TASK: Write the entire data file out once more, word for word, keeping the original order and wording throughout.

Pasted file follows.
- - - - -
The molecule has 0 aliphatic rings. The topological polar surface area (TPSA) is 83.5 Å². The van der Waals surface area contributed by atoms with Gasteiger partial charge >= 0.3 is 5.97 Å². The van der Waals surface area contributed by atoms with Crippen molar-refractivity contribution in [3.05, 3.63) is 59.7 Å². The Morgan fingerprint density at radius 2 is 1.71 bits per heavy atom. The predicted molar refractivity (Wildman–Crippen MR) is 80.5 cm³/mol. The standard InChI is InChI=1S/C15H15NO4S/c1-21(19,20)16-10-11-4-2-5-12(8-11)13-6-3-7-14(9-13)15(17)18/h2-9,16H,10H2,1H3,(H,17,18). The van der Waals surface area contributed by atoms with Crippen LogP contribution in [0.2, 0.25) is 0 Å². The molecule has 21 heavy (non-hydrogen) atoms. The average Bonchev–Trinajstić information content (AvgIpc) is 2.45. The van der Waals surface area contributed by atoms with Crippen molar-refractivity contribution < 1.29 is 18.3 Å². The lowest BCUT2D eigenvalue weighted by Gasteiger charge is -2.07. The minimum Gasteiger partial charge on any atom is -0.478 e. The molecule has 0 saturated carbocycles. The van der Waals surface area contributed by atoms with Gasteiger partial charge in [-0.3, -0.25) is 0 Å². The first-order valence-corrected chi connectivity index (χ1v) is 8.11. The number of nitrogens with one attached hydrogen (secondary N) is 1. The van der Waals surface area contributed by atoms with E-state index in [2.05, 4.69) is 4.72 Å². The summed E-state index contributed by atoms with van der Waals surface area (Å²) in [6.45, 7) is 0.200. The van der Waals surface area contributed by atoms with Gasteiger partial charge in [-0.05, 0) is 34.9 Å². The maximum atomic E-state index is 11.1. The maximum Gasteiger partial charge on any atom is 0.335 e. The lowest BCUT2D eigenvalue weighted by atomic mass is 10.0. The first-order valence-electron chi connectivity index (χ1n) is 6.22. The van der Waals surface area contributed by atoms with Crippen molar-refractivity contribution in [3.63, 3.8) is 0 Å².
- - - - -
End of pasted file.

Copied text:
The molecule has 0 aliphatic rings. The topological polar surface area (TPSA) is 83.5 Å². The van der Waals surface area contributed by atoms with Gasteiger partial charge >= 0.3 is 5.97 Å². The van der Waals surface area contributed by atoms with Crippen molar-refractivity contribution in [3.05, 3.63) is 59.7 Å². The Morgan fingerprint density at radius 2 is 1.71 bits per heavy atom. The predicted molar refractivity (Wildman–Crippen MR) is 80.5 cm³/mol. The standard InChI is InChI=1S/C15H15NO4S/c1-21(19,20)16-10-11-4-2-5-12(8-11)13-6-3-7-14(9-13)15(17)18/h2-9,16H,10H2,1H3,(H,17,18). The van der Waals surface area contributed by atoms with Crippen LogP contribution in [0.2, 0.25) is 0 Å². The molecule has 21 heavy (non-hydrogen) atoms. The average Bonchev–Trinajstić information content (AvgIpc) is 2.45. The van der Waals surface area contributed by atoms with Crippen molar-refractivity contribution < 1.29 is 18.3 Å². The lowest BCUT2D eigenvalue weighted by Gasteiger charge is -2.07. The minimum Gasteiger partial charge on any atom is -0.478 e. The molecule has 0 saturated carbocycles. The van der Waals surface area contributed by atoms with Gasteiger partial charge in [-0.3, -0.25) is 0 Å². The first-order valence-corrected chi connectivity index (χ1v) is 8.11. The number of nitrogens with one attached hydrogen (secondary N) is 1. The van der Waals surface area contributed by atoms with E-state index in [2.05, 4.69) is 4.72 Å². The summed E-state index contributed by atoms with van der Waals surface area (Å²) in [6.45, 7) is 0.200. The van der Waals surface area contributed by atoms with Gasteiger partial charge in [-0.05, 0) is 34.9 Å². The maximum atomic E-state index is 11.1. The maximum Gasteiger partial charge on any atom is 0.335 e. The lowest BCUT2D eigenvalue weighted by atomic mass is 10.0. The first-order valence-electron chi connectivity index (χ1n) is 6.22. The van der Waals surface area contributed by atoms with Crippen molar-refractivity contribution in [3.63, 3.8) is 0 Å².